You may be wondering if and how you can get a Visa in New Zealand through investment at the current time. In this article, we explore the options.
The first point to note is that this information is current as at September 2023. We are approaching a General Election in New Zealand, to be held in October 2023. If the Opposition wins the election, it seems probable there will be some change.
Active Investor Plus
This is the main option for people wanting to invest in New Zealand at the current time.
The category requires an investment of at least NZD$5million into ‘direct investments’ or weighted equivalent in managed funds, listed equities or philanthropy. In basic terms, ‘direct investments’ are investments into approved companies registered with New Zealand Trade and Enterprise (frequently new/start-up companies without significant history). Direct investments receive 3x weighting. Investments in managed funds received 2x weighting, and investments in listed equities and philanthropy receive 1x weighting. In other words, up to NZD$15 million may need to be invested under the category depending on the spread of investment between these investment products.
If approved, the application results in the grant of a Residence Visa, with a requirement to spend at least 117 days in New Zealand during a 48-month Investment period.
We have blogged about the Active Investor Plus category previously, see here.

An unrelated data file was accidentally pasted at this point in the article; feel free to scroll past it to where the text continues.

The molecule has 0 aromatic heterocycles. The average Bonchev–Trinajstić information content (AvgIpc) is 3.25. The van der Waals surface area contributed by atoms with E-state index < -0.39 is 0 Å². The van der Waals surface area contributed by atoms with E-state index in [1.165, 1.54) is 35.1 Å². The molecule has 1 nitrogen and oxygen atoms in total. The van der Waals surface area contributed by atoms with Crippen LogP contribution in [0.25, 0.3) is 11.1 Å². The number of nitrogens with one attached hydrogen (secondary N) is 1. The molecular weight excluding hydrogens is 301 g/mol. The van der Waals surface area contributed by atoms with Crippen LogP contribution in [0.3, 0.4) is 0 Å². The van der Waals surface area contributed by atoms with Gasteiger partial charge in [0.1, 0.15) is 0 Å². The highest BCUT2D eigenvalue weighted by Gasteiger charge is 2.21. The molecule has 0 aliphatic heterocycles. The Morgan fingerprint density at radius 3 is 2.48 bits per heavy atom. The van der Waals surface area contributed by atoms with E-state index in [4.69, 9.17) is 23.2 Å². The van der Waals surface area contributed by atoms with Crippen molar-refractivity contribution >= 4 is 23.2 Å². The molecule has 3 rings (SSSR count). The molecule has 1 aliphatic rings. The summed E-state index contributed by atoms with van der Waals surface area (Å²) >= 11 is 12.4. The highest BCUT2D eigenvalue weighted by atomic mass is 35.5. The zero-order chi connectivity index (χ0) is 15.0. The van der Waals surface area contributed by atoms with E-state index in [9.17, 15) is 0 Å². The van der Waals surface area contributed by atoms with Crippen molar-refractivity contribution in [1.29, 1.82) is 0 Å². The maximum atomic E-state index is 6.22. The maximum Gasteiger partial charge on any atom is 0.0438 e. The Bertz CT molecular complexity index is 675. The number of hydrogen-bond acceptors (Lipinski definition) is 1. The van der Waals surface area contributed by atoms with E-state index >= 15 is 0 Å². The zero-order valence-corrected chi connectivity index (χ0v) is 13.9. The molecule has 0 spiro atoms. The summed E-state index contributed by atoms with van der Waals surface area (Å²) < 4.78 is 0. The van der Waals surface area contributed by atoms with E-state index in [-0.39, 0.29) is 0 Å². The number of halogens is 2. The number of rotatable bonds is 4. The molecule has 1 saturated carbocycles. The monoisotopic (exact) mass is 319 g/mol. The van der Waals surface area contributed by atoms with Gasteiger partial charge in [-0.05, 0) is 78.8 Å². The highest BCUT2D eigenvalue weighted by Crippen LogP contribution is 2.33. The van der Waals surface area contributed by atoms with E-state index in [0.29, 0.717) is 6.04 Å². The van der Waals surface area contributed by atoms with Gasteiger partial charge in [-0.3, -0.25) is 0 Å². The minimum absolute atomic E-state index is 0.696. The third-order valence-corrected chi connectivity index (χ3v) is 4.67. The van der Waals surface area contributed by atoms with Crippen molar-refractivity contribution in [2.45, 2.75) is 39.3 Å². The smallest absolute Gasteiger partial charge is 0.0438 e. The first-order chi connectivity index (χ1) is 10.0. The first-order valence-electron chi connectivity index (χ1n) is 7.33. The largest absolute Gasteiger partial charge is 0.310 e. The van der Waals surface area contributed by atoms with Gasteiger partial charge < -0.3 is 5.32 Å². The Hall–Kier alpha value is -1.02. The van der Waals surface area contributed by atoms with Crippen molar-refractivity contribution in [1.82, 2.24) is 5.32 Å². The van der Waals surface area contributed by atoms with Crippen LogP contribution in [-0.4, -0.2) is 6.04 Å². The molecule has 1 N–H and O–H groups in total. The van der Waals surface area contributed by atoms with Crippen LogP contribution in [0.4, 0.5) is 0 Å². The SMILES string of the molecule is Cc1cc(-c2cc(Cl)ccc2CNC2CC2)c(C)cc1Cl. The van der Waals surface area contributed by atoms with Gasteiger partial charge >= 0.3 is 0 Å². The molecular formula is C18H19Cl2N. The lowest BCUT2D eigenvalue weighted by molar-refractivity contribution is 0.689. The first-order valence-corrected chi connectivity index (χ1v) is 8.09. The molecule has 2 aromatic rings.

As at 28 July 2023, Immigration New Zealand (INZ) had received 30 applications under the Active Investor Plus category. It appears that uptake of the new category has been slow. This may be because making ‘direct investments’ into new/start-up companies can be risky, especially with the New Zealand economy in recession at the start of 2023.
There remains categories called the ‘Entrepreneur Work Visa‘ and ‘Entrepreneur Residence Visa‘ for people wanting to establish a business in New Zealand, but the requirements of the category are so difficult to meet and so many applications have been declined that it has largely been labelled by Immigration Lawyers and Advisers as unfit for purpose.
If someone asks us about an Entrepreneur Visa, we usually try to encourage them to consider a different type of Visa instead.
There is a Residence category available to those with a sponsoring New Zealand citizen or resident child. The applicant needs to invest at least NZD$1million in ‘acceptable investments’ for 4 years, show they own at least $NZD500,000 in settlement funds and have an annual income of at least NZD$60,000 per year at the time of the application. Often people struggle to meet the annual income requirement, as income from Government pension payments alone is frequently insufficient.
There is also a 2-year Visitor Visa available to those aged 66 or over, with a sponsoring New Zealand citizen or resident child. The applicant needs to invest at least NZD$750,000 in acceptable investments for 2 years, show they own at least $NZD500,000 in settlement funds and have an annual income of at least NZD$60,000 per year at the time of the application. Again, we find people often struggle to meet the annual income requirement.